Wars like Vietnam and Afghanistan doomed without congressional approval



Editor’s Note: This is part of a series examining the Constitution and federalist documents in America today.

The framers of the Constitution would not have been surprised by the recent failure of Afghanistan. Nor would they have been surprised by Vietnam’s failure two generations ago.

Victorious in their own war against the most impressive army on the planet at the time, they understood that a nation and its citizens can only win wars in which they formally engage. This is why they intentionally and explicitly separated the powers necessary to wage and win wars between Congress and the President. In doing so, they have created a system that requires broad national agreement before committing the nation to war.

The Framers believed that engaging in war and engaging the nation in war is a step that requires consideration and deliberation of the merits and possible compromises by the representatives of the people. If the national interest were served by resorting to war, the national resolve would be made manifest and reinforced by the ratification of the representatives of the citizens.

In Article I, the editors gave Congress the explicit and enumerated authority: “To declare war, grant letters of marque and retaliation, and establish rules respecting captures on land and water; Raise and support armies… Provide and maintain a navy; Establish rules for government and regulation of land and naval forces… ”

At the same time, they knew that war councils are breeding grounds for shyness. Giving the nation the best possible chance of winning wars required placing the execution of the war in the hands of the president.

In Article II, the editors made it clear that: “The President shall be Commander-in-Chief of the United States Army and Navy …”

Alexander Hamilton was equally clear about the limits the Framers meant on the President: “The President must be the Commander-in-Chief of the United States Army and Navy. In this regard, his authority would nominally be the same as that of the King of Great Britain, but in substance much less than it. This would represent nothing more than the supreme command and direction of the military and naval forces, as the first general and admiral of the Confederacy; while that of the British king extends to the declaration of war and the raising and regulation of fleets and armies, all that, by the constitution under consideration, would belong to the legislature. (Federalist # 69).

They also understood that war is, for the most part, the enemy of freedom and small government. Madison got right to the point: of all the enemies of public liberty, war is perhaps the most to be feared because it includes and develops the germ of all the others.

Having just concluded a desperate and terrible war in which one was used against them, they had a justified fear of the dangers of a standing army. Standing armies promote military adventurism and allow and encourage one man to engage nations in conflict.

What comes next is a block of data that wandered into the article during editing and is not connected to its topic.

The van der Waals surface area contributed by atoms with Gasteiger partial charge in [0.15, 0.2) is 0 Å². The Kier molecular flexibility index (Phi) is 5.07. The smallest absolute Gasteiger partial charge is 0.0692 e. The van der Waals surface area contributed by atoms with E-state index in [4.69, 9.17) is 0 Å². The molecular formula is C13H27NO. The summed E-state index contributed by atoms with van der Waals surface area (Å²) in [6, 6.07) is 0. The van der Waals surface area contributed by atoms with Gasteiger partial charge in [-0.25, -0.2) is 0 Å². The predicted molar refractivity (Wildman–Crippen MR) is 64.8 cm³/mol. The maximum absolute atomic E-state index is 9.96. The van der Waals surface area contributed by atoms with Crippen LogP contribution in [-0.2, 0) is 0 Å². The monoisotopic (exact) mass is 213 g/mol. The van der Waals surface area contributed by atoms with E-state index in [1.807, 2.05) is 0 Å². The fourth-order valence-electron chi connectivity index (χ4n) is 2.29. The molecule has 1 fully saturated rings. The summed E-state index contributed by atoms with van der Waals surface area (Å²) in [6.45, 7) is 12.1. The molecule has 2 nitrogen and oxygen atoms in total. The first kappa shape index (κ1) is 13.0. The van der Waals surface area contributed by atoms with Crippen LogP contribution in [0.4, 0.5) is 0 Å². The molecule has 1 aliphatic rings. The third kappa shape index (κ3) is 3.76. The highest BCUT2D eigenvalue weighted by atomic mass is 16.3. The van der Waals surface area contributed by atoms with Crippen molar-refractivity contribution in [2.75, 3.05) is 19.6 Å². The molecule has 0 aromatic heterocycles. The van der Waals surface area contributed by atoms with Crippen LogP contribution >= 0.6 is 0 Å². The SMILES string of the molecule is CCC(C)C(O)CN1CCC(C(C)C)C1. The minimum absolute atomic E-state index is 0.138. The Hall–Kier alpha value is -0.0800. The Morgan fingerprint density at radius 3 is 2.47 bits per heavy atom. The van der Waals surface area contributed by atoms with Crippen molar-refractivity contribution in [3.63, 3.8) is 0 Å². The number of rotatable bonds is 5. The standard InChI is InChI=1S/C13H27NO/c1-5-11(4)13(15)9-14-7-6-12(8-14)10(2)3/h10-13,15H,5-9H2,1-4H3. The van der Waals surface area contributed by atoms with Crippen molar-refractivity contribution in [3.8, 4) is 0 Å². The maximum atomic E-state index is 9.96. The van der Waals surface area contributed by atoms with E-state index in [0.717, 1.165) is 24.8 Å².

Unfortunately, too many members of Congress have forgotten their story. Too often when it comes to war, they have agreed to be the partisan accomplices of a president of their party rather than the guardians of the Congressional authorities and the tribunes of the people. Members of both parties are guilty. Through the three generations that now separate us from the victory of World War II, Republican and Democratic presidents and congresses have launched us into wars without the clarity and purposefulness required for a declaration of war.

The Gulf of Tonkin (Vietnam) resolution and the authorization to use military force (Afghanistan, Iraq, and pretty much anywhere a president wants to drive out bad guys) are poor substitutes for declarations of war and poor explanations of why Americans should send their children to war.

When one man can send an entire nation to war for reasons and with objectives that are at best unclear, it is a recipe for disaster. Because the declarations of war in Vietnam and Afghanistan were never debated or approved by Congress, the nation was never fully committed to victory in either case.

No one in the active military, in Congress or in the presidency has ever been willing or able to express a vision of what victory in Vietnam or Afghanistan might have looked like. Because Congress never did what it was supposed to do, we never had a clear goal in Vietnam or Afghanistan.

Things as nebulous as a war on terror or a war of containment are doomed to failure. By necessity, wars must be aimed at achieving a specific goal, and that something must be agreed upon by the citizens. This is why declarations of war are essential to the business.

It should also be clear about how many people we are willing to kill to achieve our goals. During WWII, this answer was obvious: everyone on the other side. In each subsequent conflict, the answer has not been clear. As a result, we find ourselves in “managed” conflicts that serve no material policy or moral purpose.

It is no coincidence that World War II was both the last war won by the United States and the last war declared by the United States. Undeclared wars, like Vietnam or Afghanistan, cannot be won. The Framers got it. We should too.

• Michael McKenna served in the Reagan, Bush and Trump administrations.


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